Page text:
Becky Nordgren

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Becky Sivils Nordgren

Alabama State Representative
for District 29 (Calhoun, DeKalb,
and Etowah counties)
Incumbent
Assumed office 
2010
Preceded by Jack Page

Born May 25, 1961
Gadsden
Etowah County
Alabama
Citizenship American
Political party Republican
Spouse(s) Eric K. Nordgren
Children Eric, Miles, and Millicent
Residence Gadsden, Alabama
Alma mater Snead State Junior College

Auburn University
University of Alabama

Occupation Businesswoman
Religion Church of Christ

Becky Sivils Nordgren (born May 25, 1961) is a businesswoman from her native Gadsden, Alabama, who has since 2010 represented District 29 in the Alabama House of Representatives. A Republican, her district encompasses Calhoun, DeKalb, and Etowah counties in the northeastern portion of the state. 

Nordgren attended Snead State Junior College in Boaz near Gadsden, Auburn University in Auburn, and the University of Alabama at Tuscaloosa. She is the co-owner of Clear Images-Advertising in Gadsden and the marketing director for Fuller Medical Company. She also works in sales and marketing for LINCARE Respiratory Services. Nordgren is a former sales representative for Cable Advantage (1987-1993) and WQEN FM Radio (1993-1994). From 1994 to 1999, she was an agent for Attaway Advertising. She is a member of the Etowah County Republican Executive Committee and the Etowah County Republican Women's Association. A member of the Central Church of Christ in Gadsden, she and her husband, Eric, have three grown children.[1] 

Nordren ran unsuccessfully for the state House in 2002. In 2010, she rebound to unseat the Democratic incumbent, Jack Page, 5,845 (52 percent) to 5,406 (48 percent). In 2014, she ran unopposed in the Republican primary and defeated Democrat Michael J. Gladden, 6,957 (63.7 percent) to 3,948 (36.2 percent).[2] 

Nordgren is the vice chairman of the Economic Development and Tourism Committee and sits as well on the Health and State Government committees.[1]

In 2013, Representative Nordgren voted to establish health care standards for abortion facilities in Alabama. The next year she co-sponsored the prohibition of abortion after the detection of the heartbeat of the unborn child. She voted to permit display of the Ten Commandments on public property, a measure which passed the House, 77-19. In 2014, she voted to require drug testing for certain recipients of the public welfare system. In 2015, Nordgren sponsored legislation affirming the use of electrocution in executions. She voted to establish public charter schools in Alabama, a measure which passed the House, 58-41. She opposed the bill to permit the home schooled to participate in public school athletic events, a measure nevertheless approved by the full House, 52-43. She opposed the increase in the cigarette tax, which nevertheless passed the House, 52-46. In 2016, Nordgren co-sponsored legislation to forbid the sale of fetal tissue or to permit its use in research, and she opposed dilation abortions in Alabama. She voted against additional funding for new prison facilities, a measure which passed the House, 52-33. In 2017, she voted to authorize midwives to practice in his state, a measure which won House approval, 84-11. She voted to reduce the time for appeals from inmates on death row. She voted to prohibit alteration or removal of historic monuments, which passed 72-29. She voted to prohibit judicial override of sentencing guidelines, which passed the House, 78-19.[3]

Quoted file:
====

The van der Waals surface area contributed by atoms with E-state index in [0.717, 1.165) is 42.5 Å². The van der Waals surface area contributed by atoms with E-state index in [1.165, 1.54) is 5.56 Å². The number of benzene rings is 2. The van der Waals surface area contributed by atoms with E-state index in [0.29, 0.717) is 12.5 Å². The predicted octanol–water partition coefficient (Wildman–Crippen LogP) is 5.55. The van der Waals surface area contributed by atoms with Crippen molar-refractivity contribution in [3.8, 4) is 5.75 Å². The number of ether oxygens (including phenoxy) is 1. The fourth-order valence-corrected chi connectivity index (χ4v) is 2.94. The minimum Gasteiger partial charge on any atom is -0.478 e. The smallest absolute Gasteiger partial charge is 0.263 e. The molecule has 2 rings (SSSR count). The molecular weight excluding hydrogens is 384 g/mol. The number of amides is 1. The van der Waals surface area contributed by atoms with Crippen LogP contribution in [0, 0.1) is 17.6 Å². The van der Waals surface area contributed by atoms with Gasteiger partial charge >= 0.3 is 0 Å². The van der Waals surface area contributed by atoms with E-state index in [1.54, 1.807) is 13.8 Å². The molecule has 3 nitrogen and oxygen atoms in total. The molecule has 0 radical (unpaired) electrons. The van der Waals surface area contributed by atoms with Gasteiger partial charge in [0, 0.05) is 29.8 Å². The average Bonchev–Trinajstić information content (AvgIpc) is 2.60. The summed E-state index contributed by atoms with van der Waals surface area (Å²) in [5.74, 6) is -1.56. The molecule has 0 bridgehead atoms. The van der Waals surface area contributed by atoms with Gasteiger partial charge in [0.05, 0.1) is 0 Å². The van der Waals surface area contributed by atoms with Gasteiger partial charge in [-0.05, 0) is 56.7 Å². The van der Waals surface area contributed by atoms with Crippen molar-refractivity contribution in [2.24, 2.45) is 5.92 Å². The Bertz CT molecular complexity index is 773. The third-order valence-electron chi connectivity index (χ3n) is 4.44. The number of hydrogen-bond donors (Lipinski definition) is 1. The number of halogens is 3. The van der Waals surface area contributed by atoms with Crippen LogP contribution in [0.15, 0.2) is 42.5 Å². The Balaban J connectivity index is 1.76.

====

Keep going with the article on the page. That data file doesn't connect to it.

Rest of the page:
Nordgren is an early supporter of conservative Republican former Chief Justice of the Alabama Supreme Court Roy Moore of Etowah County, who is seeking the United States Senate seat vacated by now Attorney General Jeff Sessions.[4] Moore was then defeated by a liberal Democrat, former U.S. Attorney Doug Jones, in the December 12 special election to fill the three years left in Sessions' unexpired term. 

References

  1. 1.0 1.1 Becky Nordgren's Biography. Retrieved on October 21, 2017.
  2. Becky Nordgren. Ballotpedia.org. Retrieved on October 21, 2017.
  3. Becky Nordgren's Voting Records. Project Vote Smart. Retrieved on October 21, 2017.
  4. Mike Casson (August 22, 2017). Roy Moore gets endorsements from 14 Alabama lawmakers. Al.com. Retrieved on October 20, 2017.